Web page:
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It is said that the word Jeepney (Jeep-knee) comes from the literal meaning of passengers in the jeep whose knees touch because lack of space. Many different people ride the Jeepney, which brings together diverse groups of individuals. Both literally and figuratively for the cabin is so small. This mode of public transportation has become the most popular among the average Filipino, for they are abundant and cheap to read. The average cost of a ride is about 7 - 10 pesos which is around 15 - 25 cents! Most drivers have started a discount program for students and seniors which allows them to ride for 20% off the original price. 






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In order to pay the driver, one must pass his fares forward. Individuals near the front of the Jeep are responsible for handling fares between the driver and other patrons. The honors system plays an integral role in the cabin, for each individual is responsible for paying his share. The Jeepney does not have a designated route, and is usually determined by the driver and number of passengers. In order to get off at your stop or near it, one must say "Para po!" which roughly translates to Please stop sir! If the passenger is to shy to speak, and the Jeep is driving slow enough, the passenger might just jump out the cabin even if it is still driving!
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The Jeepney has become a famous icon for the Filipino community. Its popularity has expanded throughout the media such as songs, movies, commercials, and even its own TV channel. In songs and movies, the Jeepney has become a romanticized symbol where two individual will ride the Jeep and fall in love in the cabin. Jeepney TV plays famous songs throughout the night and day. 
The woman singing is speaking of how she got onto a Jeepney, and while passing a school she noticed a man get on and couldn't take her eyes off of him. Now they do not want to get off the Jeep because they are in love and want to relish in the moment although they just met. 

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The Jeepney has become an unintentional symbol of the Philippines. These vehicles show how innovative Filipinos are, by taking a beat up piece of metal and transforming it into a work of transportation as well as art. The bright colors and fun designs on the interior as well as exterior represent how optimistic Filipinos are. These modes of transportation have been around for over 60 years, although they were old used pieces of metal, they were transformed into something functional which represents resilience.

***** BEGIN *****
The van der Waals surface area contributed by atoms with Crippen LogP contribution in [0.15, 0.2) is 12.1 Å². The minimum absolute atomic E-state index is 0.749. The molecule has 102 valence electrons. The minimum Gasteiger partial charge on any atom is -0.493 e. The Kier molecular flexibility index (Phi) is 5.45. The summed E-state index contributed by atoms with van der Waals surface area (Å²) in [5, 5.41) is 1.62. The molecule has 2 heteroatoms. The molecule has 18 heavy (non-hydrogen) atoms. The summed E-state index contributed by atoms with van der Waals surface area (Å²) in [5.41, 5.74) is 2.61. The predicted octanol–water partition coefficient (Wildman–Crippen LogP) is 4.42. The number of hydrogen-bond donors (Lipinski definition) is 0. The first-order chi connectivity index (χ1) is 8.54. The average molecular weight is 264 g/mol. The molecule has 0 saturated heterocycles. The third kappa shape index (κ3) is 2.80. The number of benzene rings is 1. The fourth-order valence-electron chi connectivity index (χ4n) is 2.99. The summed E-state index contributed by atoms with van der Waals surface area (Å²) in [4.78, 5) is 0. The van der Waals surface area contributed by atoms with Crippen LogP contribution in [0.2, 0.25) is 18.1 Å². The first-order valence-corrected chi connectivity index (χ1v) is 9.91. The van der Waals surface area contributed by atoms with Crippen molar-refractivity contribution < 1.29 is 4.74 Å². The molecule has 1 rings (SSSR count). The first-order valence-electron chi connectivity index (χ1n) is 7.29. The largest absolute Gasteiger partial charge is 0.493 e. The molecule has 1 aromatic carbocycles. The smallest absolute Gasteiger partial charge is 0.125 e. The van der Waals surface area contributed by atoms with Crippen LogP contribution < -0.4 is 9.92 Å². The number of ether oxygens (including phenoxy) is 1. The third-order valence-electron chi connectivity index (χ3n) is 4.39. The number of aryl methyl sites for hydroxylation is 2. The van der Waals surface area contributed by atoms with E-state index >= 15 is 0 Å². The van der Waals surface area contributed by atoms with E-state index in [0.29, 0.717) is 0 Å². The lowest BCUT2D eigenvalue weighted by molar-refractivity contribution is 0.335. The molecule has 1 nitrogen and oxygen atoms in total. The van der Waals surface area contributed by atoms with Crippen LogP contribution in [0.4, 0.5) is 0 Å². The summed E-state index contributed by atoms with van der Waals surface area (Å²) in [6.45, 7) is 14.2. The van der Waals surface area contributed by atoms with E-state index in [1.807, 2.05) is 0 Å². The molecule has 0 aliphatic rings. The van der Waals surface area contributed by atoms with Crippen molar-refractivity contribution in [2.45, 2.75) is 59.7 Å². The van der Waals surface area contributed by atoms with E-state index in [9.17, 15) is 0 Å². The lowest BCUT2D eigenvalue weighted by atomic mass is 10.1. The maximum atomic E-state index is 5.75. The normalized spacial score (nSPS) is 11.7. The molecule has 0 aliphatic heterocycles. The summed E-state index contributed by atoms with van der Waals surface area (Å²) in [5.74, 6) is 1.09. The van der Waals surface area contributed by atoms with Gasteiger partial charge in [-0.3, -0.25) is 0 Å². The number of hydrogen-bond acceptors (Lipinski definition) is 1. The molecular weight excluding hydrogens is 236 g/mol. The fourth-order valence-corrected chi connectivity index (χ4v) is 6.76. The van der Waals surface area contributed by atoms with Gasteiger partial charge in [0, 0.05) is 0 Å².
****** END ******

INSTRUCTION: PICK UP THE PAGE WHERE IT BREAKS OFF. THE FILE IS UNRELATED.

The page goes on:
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The Jeepney is called the King of the Road for a reason. They are the size of small buses and litter the road. This causes major traffic congestion in the inner cities. They are also a safety hazard, these vehicles do not have a set of standards they must follow such as seat belts or wait until the Jeep stops to jump off. Not to mention they are aging and becoming outdated in regards to the new era of modes of transportation. A discussion of upgrading the Jeep has been discussed, to include more eco-friendly fuel types and body materials. These posed upgrades would modernize the Jeepney yet inflate the prices. The cost of a modern Jeepney would cost more than double what they do now, restricting poor families from purchasing them and using it as a source of income. The fares for each ride would increase as well, leaving the poor with no other option but to pay the increased fare or find another way to their destination. These decisions are at a stand still for the Filipino community has been pushing back the much needed change, for where would it leave the poor?